In the fall of 1965, we returned to Cleveland filled with new impressions and understandings. My wife started her senior year, I passed the promised requirements and began to define my thesis. This was the first time I attempted to write a formal document like a book. While writing, I went back to the Center for Document and Communication Research and then, anticipating my profession, I went to work at the Federal Reserve Bank of Cleveland as an Economist in their Research Department. For my thesis, I discussed theories associated with one of the principal aspects of Foreign Exchange Markets known as the Gold-Exchange Standard. My characters were the countries operating with their sovereign fiat money. The Exchange Market provided the plot. Various subplots popped up as Countries as they managed to keep their money as valuable internally and externally when all accepted monies used notes and metal coins which themselves are almost worthless. Words, sentences, and paragraphs were combined with mathematics, formulas, and graphs as the story of one precious metal, gold, was about to be dramatically removed and abandoned obscurely. The title was called "Restrictions on the Forward Exchange Market: Implications of the Gold-Exchange Standard".  In the fall of 1968, my work was accepted, and I was presented with a PhD in Economics by Case Western Reserve University.

I understood the audience for my thesis\book was limited.  But as most, if not all, authors, I wondered how long my book would remain of interest. In my case, the timing was easy to determine. The day-to-day importance of the Gold-Exchange Standard lasted less than three years. On August 15, 1971, President Richard Nixon announced that the United States would no longer convert dollars at a fixed value. This completely abandoned the Gold-Exchange Standard and therefor placed the assumptions of my thesis out of interest. Whether it was seen to be useful, it was no longer of immediate interest.

This is not the reason I didn't attempt to write books for another 50 years.  It was that I did not see myself an author even though I continued to write proposals, marketing strategies, and the mediums of explaining how econometrics, computers, telecommunications, and software could be used. When my second wife, the one who encouraged me to write fiction, and I came to Chicago in the Spring of 1990, I took up her idea while trying to find jobs. I started "The Game" in 1991 and continued until I could not find an ending. As learning to teach myself, I wrote two short stories and a mystery. Economics of the family kind, lead me to consulting to small companies and Federal Banks by formulating databases and developing operational econometric models. 23 years  later,  the work I offered as an individual consultant became better provided by larger leading software and equipment corporations.  Thereupon, I decided to use my computers for myself. Several months later I had scanned the 1991 "The Game" version into a 2018-word processor. After that, it took me a year and a half to rewrite and develop an ending.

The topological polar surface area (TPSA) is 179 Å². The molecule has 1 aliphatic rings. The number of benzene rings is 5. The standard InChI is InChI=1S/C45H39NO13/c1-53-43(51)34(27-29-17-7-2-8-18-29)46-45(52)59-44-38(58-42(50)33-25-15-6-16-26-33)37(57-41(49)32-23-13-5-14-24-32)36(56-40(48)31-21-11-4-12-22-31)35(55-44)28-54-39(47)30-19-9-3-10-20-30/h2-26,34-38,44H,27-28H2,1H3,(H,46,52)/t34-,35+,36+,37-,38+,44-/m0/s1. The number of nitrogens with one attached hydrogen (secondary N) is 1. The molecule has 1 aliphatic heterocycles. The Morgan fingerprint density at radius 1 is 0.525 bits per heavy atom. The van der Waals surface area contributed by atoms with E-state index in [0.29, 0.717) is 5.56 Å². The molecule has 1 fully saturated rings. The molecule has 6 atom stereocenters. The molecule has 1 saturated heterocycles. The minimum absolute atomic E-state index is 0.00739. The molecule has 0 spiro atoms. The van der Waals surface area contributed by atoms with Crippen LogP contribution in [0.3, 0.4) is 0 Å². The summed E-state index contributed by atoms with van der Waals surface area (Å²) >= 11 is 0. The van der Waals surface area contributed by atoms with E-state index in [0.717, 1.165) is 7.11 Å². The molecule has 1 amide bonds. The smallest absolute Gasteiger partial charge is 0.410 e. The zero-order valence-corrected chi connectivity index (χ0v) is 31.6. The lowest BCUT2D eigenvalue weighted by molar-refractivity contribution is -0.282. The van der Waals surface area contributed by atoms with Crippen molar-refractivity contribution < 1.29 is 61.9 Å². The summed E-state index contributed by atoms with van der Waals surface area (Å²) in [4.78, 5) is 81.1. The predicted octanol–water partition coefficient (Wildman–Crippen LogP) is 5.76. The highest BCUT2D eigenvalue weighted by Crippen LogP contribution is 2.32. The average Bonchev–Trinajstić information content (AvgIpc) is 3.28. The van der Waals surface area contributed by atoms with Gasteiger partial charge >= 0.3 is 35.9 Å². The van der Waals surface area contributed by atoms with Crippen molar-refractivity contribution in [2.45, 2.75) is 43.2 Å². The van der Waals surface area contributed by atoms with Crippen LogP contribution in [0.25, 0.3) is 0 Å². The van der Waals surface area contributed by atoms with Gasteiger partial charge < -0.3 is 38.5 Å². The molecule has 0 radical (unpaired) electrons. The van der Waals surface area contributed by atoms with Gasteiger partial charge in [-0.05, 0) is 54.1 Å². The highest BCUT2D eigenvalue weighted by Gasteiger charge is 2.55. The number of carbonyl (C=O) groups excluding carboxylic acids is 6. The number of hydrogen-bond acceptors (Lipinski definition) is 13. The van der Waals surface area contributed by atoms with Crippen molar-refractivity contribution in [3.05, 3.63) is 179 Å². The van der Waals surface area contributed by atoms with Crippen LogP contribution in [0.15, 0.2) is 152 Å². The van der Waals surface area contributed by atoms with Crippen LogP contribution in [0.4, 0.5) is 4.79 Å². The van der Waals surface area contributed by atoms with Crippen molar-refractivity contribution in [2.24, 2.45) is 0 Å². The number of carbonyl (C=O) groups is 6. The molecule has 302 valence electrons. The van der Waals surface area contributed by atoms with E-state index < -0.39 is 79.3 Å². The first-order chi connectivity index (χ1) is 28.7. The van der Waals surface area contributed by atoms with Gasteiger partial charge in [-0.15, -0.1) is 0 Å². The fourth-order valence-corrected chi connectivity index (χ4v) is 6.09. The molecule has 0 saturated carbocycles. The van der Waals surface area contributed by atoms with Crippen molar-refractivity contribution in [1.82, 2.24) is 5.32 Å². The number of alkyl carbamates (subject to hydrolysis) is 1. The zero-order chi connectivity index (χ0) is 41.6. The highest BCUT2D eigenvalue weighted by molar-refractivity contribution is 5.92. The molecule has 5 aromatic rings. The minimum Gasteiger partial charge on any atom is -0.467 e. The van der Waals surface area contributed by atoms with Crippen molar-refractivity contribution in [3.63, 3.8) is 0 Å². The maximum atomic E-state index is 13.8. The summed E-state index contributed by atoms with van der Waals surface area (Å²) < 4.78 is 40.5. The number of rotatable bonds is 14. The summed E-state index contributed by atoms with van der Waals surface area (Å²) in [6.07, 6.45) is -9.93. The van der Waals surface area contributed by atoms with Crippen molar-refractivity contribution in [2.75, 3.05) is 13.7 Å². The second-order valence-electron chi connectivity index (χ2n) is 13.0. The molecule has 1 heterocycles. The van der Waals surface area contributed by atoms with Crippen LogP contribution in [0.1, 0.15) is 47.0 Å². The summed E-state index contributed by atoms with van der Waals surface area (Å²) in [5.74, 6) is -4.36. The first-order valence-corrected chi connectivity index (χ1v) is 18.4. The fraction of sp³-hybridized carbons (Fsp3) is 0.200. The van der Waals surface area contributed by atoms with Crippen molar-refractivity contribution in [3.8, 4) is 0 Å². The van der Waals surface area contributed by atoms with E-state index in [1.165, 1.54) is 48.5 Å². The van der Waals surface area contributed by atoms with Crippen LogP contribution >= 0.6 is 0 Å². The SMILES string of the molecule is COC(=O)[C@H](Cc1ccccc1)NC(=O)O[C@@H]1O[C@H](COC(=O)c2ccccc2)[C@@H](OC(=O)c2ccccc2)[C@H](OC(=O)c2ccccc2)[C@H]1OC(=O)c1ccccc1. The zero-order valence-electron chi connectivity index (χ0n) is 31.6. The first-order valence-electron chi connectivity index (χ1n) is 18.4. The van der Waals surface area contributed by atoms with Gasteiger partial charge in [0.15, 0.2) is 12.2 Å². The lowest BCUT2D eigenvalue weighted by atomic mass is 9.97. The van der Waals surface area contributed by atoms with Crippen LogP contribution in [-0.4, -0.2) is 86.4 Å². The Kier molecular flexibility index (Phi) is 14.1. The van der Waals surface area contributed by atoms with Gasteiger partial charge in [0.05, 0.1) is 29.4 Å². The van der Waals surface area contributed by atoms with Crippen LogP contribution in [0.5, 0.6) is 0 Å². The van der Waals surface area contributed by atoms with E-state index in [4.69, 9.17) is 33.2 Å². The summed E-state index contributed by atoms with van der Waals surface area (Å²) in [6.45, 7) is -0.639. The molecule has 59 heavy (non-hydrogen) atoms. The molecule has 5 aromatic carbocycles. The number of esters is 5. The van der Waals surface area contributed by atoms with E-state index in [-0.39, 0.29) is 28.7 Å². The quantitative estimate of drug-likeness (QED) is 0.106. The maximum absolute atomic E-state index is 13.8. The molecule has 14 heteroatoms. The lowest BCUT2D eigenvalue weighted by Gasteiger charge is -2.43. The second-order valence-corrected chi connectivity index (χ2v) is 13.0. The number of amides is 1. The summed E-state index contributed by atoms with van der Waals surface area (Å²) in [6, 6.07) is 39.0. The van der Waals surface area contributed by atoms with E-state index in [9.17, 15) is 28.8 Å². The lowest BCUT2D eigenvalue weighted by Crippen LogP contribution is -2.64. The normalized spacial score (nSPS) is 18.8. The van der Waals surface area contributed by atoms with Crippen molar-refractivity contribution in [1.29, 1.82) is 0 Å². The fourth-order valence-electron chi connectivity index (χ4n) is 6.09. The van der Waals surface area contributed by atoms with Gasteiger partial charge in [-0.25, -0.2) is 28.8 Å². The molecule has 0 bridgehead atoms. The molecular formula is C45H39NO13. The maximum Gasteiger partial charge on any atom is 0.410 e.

My wife and enough friends were sufficiently interested in my story that I decided to see if a broader market might enjoy the read. I always had been at ease as a reader rather than a watcher or a writer, especially during the times I was travelling a lot. In the shelves across from my desk are books written by Tom Clancy, Steven King, Michael Lewis, Stephen J. Dobyns, T. Coraghessan Boyle, Frank Herbert, Jean M. Auel, James Patterson, John Fowls, Scott Turow, J. R. R. Tolkien, Robert Ludlum, Ken Follett, Graham Green, Alistair MacLean, John Dick, John Updike, John Le Carré, William Goldman, Thomas Harris, Ayn Rand, Danial Silva, Garth Stein, James Gleick, Michael Lewis, Dennis Lehane, John Grisham, Stieg Larsson, James Clavell, Neal Stephenson, etc., etc. I've enjoyed almost all of these and some have been read more than once. Also, new books seem to find their ways into my bookcases on a steady trip. Furthermore, I find it exciting and remarkable that a book I wrote has joins such books in my bookcases.

My first understanding of norms and ethics matured by means of a private boys school in an arena of conservative politics supporting the modernization of both agriculture and industrial industries in Cleveland and Ohio and my parents of a successful but non-formally educated Englishman father and a known artist more than a mother just after World War Two was only a starting point. In the 60 years of my first leaving home, I have attempted to expand my understanding of norms and ethics so that I could use them broadly and correctly. I studied the reasons why they are important and why they are ignored knowingly or accidentally. It is how I have tried to live my life and to build into the characters of my stories. For me it is not so such to follow in other authors' footsteps as much it has just started to keep me interesting and alive. Writing for me is a wonderful enjoyment even though it is getting more and more difficult while learning to deal with PPA (Aphasia). My in-house editor, wife, and companion continue to provide positive persistence to write some more. I hope you find your reading of my work as enjoyable as I have found in my writing.

Eric C. Williams